Mepal Toll House blaze - August 14th 1925
A serious outbreak occurred at Mepal when an ancient and familiar landmark, the old Toll House, was burnt out.
The house, situated on the western side of the main road from Mepal to Chatteris was a conspicuous building built many decades ago.
It was an interesting link to past, of the time when its toll gates took charges of man and beast by virtue of ancient rights.
Although the gates ceased to exist several years ago, the place is still known by its old familiar name ‘The Toll House’. The property belongs to Mr John Rayner and the tenant was Arthur Rayner.
Photo: Mepal High Street
Doddington disastrous fire - August 11th 1933
A disastrous outbreak of fire occurred on Mr. J.W. Welcher's farm in Ransonmoor, Doddington resulting in £2,000 damage.
About 50 yards of farm buildings forming two sides of the square were burned to the ground and a straw stack of 12 acres and a mustard stack of nine acres were completely destroyed
Two pigs and several sitting hens also fell victims.
It is thought the disaster was due to a spark from an attraction engine. Mr Welcher and his men had been engaged during the morning in cutting chaff.
He was removing the tackle and the engineer had just passed around the corner to the straw stack when he noticed a blaze on the top of the stack.
No praise is too high for the energy with which the men connected with the tackle – Messrs Pond, Richards, Pope and Jackson and Mr Fresher resident on the farm - formed a line of buckets from the dyke to the fire.
Many neighbours left their work in the fields and saved many implements since including the carts.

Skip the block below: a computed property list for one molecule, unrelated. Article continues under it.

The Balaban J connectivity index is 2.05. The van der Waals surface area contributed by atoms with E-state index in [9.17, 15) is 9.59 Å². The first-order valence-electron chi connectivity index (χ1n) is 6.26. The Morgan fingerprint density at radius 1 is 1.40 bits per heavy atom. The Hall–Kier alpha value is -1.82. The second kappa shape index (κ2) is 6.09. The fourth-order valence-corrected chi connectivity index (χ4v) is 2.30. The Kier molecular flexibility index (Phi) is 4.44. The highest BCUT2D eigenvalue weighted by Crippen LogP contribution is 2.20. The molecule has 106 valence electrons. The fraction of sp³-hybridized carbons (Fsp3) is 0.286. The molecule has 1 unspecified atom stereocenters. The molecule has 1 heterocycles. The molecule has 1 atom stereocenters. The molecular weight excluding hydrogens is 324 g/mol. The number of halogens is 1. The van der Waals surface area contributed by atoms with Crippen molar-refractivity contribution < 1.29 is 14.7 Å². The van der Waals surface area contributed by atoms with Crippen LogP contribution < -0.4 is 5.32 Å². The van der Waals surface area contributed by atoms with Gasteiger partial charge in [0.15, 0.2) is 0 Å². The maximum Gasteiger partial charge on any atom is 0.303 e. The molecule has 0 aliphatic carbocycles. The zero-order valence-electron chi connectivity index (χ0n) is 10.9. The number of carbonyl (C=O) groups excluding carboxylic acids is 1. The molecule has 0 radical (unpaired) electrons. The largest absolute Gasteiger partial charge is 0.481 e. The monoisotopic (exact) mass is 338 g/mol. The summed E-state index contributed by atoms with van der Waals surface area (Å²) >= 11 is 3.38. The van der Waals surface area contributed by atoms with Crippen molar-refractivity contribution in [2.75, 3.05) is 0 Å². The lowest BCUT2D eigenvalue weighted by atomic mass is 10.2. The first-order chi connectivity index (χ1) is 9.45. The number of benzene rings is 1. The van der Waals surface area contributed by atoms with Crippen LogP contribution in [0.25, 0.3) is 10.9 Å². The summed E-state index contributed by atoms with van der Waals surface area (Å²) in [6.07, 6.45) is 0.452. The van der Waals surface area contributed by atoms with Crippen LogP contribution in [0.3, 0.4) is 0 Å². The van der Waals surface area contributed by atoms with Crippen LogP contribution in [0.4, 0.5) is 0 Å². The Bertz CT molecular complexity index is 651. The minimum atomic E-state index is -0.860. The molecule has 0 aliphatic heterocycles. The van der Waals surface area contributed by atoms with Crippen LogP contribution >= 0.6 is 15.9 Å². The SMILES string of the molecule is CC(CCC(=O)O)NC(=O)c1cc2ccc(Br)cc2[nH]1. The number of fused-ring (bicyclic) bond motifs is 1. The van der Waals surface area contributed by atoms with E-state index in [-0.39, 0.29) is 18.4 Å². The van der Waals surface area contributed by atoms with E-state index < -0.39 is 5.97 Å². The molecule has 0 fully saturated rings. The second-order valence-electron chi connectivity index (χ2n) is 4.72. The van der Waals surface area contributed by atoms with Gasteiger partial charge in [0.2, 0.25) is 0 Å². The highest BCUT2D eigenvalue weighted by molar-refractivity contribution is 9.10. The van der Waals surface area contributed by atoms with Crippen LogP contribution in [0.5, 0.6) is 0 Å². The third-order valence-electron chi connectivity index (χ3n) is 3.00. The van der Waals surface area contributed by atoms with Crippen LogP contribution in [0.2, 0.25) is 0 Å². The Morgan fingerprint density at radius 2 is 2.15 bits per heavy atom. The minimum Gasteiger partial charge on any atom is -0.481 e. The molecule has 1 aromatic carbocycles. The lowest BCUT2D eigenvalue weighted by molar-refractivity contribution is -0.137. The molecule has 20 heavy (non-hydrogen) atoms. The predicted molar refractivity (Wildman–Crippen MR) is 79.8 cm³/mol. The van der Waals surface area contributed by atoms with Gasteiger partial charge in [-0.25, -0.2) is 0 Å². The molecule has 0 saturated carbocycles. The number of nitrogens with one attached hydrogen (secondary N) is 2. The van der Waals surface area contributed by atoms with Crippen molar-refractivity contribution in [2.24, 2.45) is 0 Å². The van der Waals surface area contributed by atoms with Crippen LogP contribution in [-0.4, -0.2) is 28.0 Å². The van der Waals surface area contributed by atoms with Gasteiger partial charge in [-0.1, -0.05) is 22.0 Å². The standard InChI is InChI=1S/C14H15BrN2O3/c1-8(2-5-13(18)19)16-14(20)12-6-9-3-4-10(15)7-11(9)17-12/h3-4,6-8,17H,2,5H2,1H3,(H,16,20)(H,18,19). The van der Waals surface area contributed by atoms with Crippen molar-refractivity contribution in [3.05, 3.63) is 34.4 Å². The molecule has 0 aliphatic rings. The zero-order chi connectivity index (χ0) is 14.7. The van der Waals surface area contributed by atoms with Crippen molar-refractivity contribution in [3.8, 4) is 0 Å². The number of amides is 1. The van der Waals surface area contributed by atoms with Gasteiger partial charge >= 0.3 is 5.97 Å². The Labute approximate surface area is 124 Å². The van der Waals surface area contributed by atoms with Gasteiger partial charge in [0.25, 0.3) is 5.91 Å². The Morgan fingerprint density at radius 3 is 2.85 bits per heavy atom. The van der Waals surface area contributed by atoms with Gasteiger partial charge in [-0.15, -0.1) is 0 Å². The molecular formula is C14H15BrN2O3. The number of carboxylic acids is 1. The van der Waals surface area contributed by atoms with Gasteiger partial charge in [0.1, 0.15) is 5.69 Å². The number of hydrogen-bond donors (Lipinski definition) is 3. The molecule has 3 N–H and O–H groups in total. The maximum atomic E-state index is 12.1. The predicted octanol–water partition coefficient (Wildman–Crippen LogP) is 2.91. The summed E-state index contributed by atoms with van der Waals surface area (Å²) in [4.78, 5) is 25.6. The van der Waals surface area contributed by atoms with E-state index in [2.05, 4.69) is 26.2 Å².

Another source of anxiety were the two cottages in the yard. All the furniture was removed, as it was thought impossible to save them.
One wonders what would have happened if the fire had occurred in the village where there are no dikes and not a single hydrant in the whole water system.
Photo: Doddington 1930s
Black Bank crowds August 11th 1933
Monday saw large number of pleasure-seeking parishioners leave for various places of interest.
At Black Bank station nearly a hundred were booked to Hunstanton, King’s Lynn and Yarmouth. Messrs Saberton and Youngs’ bus was taxed to capacity for Southend, and hundreds patronised the sports meeting and flower show at Ely
Richard Spendlove adds: “I spent the greater part of 1964 as Station Master there - the resident man, having suffered a very bad road accident.
“My porter there was a former 'Lodoner' by the name of Wally Pointer. The three Signalmen were David Arter, Doug Bullock and Jim Tuck, and the Relief Signalmen were Dick Desborough and Ted Saggs.
“Ralph Stebbings was Crossing Keeper at Second Drove, Hilda Green was at North Fen and Mr Harnwell was at Third and Main Drove.
“One of the customers at Black Bank, at that time, was a gentleman called Saberton - a man I was due to meet again fifty years later in somewhat different circumstances, and who died a few years ago.
“Another customer was Messrs. W.B.Chambers. Yet another, less frequent one, was Messers Rowe Matchett and Till.”
Ely Masonic Founder - August 4th 1933